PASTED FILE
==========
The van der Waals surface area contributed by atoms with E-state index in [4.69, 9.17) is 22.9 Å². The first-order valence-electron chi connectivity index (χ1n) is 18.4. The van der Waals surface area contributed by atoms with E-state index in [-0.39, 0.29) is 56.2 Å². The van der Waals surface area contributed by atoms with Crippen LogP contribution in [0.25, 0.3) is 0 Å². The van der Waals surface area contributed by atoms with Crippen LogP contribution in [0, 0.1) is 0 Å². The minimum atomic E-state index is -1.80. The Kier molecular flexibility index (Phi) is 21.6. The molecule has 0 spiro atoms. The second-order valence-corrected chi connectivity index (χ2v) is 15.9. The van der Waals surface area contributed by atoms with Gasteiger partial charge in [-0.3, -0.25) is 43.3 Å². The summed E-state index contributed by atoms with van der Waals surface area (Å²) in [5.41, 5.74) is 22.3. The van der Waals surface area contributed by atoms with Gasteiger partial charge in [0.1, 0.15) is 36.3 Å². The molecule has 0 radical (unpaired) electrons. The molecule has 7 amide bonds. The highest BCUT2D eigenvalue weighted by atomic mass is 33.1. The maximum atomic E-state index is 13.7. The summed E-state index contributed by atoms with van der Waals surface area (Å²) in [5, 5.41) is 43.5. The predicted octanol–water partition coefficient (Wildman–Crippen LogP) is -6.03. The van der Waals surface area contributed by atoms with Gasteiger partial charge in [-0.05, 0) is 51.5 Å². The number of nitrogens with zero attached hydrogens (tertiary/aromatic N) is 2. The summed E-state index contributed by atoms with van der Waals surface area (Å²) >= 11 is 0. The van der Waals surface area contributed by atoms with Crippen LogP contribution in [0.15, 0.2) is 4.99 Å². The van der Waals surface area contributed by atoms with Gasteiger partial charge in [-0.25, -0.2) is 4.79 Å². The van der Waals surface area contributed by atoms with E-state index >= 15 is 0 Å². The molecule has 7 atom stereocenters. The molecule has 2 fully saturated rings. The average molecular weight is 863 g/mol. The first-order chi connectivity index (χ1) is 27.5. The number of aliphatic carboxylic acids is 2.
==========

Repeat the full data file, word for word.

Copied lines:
The van der Waals surface area contributed by atoms with E-state index in [4.69, 9.17) is 22.9 Å². The first-order valence-electron chi connectivity index (χ1n) is 18.4. The van der Waals surface area contributed by atoms with E-state index in [-0.39, 0.29) is 56.2 Å². The van der Waals surface area contributed by atoms with Crippen LogP contribution in [0.25, 0.3) is 0 Å². The van der Waals surface area contributed by atoms with Crippen LogP contribution in [0, 0.1) is 0 Å². The minimum atomic E-state index is -1.80. The Kier molecular flexibility index (Phi) is 21.6. The molecule has 0 spiro atoms. The second-order valence-corrected chi connectivity index (χ2v) is 15.9. The van der Waals surface area contributed by atoms with Gasteiger partial charge in [-0.3, -0.25) is 43.3 Å². The summed E-state index contributed by atoms with van der Waals surface area (Å²) in [5.41, 5.74) is 22.3. The van der Waals surface area contributed by atoms with Gasteiger partial charge in [0.1, 0.15) is 36.3 Å². The molecule has 0 radical (unpaired) electrons. The molecule has 7 amide bonds. The highest BCUT2D eigenvalue weighted by atomic mass is 33.1. The maximum atomic E-state index is 13.7. The summed E-state index contributed by atoms with van der Waals surface area (Å²) in [5, 5.41) is 43.5. The predicted octanol–water partition coefficient (Wildman–Crippen LogP) is -6.03. The van der Waals surface area contributed by atoms with Gasteiger partial charge in [-0.05, 0) is 51.5 Å². The number of nitrogens with zero attached hydrogens (tertiary/aromatic N) is 2. The summed E-state index contributed by atoms with van der Waals surface area (Å²) >= 11 is 0. The van der Waals surface area contributed by atoms with Crippen LogP contribution in [0.15, 0.2) is 4.99 Å². The van der Waals surface area contributed by atoms with Gasteiger partial charge in [-0.25, -0.2) is 4.79 Å². The van der Waals surface area contributed by atoms with E-state index >= 15 is 0 Å². The molecule has 7 atom stereocenters. The molecule has 2 fully saturated rings. The average molecular weight is 863 g/mol. The first-order chi connectivity index (χ1) is 27.5. The number of aliphatic carboxylic acids is 2.